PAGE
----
Freeman reflects on excitement of son's birth

Braves first baseman, wife become first-time parents

Freeman reflects on excitement of son's birth

ATLANTA -- Since he first learned his wife, Chelsea, was pregnant, Freddie Freeman had dealt with the emotions of becoming a father.

But during Wednesday night's 7-5 loss to the Marlins, the Braves first baseman's level of excitement reached another level when he found out Chelsea was going into labor.

"Early on in the pregnancy, I got excited, then I got nervous and then I got excited again," said Freeman, who sprinted out of the home dugout at Turner Field in the bottom of the seventh inning. "But once I got that call, a lot of emotions kind of came in.

"Obviously, I got out of here as quick as I could and we got to the hospital that night. It's just a pretty surreal moment."

The couple welcomed their first child, Frederick Charles Freeman II, on Thursday night, more than 24 hours after Chelsea went into labor. Chelsea posted a photo of the smiling parents and their newest addition on Instagram and Twitter.

This wasn't the first time the couple used social media as a window into Chelsea's pregnancy. In March, they tweeted out a video of Freddie hitting a powder-filled ball, which would reveal the gender of the baby. A blue cloud appeared when Freddie made contact.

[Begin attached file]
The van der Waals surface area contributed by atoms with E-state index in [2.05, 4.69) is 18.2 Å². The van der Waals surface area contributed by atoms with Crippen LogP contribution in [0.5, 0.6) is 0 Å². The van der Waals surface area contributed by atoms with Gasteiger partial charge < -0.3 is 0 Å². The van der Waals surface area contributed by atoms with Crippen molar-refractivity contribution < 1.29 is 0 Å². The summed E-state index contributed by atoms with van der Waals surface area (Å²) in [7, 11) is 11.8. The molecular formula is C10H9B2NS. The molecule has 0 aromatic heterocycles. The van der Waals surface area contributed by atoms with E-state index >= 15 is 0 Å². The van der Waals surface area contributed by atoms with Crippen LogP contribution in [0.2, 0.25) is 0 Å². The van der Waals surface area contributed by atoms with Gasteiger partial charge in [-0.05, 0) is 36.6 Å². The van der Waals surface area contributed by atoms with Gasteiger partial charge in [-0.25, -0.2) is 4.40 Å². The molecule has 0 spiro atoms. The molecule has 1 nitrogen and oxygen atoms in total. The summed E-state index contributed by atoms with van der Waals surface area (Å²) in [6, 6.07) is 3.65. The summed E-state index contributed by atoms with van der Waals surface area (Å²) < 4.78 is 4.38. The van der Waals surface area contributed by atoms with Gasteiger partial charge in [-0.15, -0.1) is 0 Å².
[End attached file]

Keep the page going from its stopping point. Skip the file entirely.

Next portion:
Freeman had told Braves manager Brian Snitker earlier in the week that he planned on playing the day after Chelsea gave birth, but the skipper texted his first baseman Friday morning and told him to stay with his wife and child.

The 27-year-old returned to the lineup in Saturday's 7-3 win over the Nationals, in which he extended his hitting streak to a career-high 21 games.

"I don't know if I was really back out here [Saturday]," said Freeman, who finished 1-for-4 with three strikeouts. "I could hardly keep my eyes open, but it was nice to put a uniform on. I watched the game Friday night in the hospital room, and it's always tough watching the game on TV.

"But it was nice to get out here [Saturday] and get moving around. My body hurt a little bit, but nothing compared to what my wife went through."

Pat James is a reporter for based in Atlanta. This story was not subject to the approval of Major League Baseball or its clubs.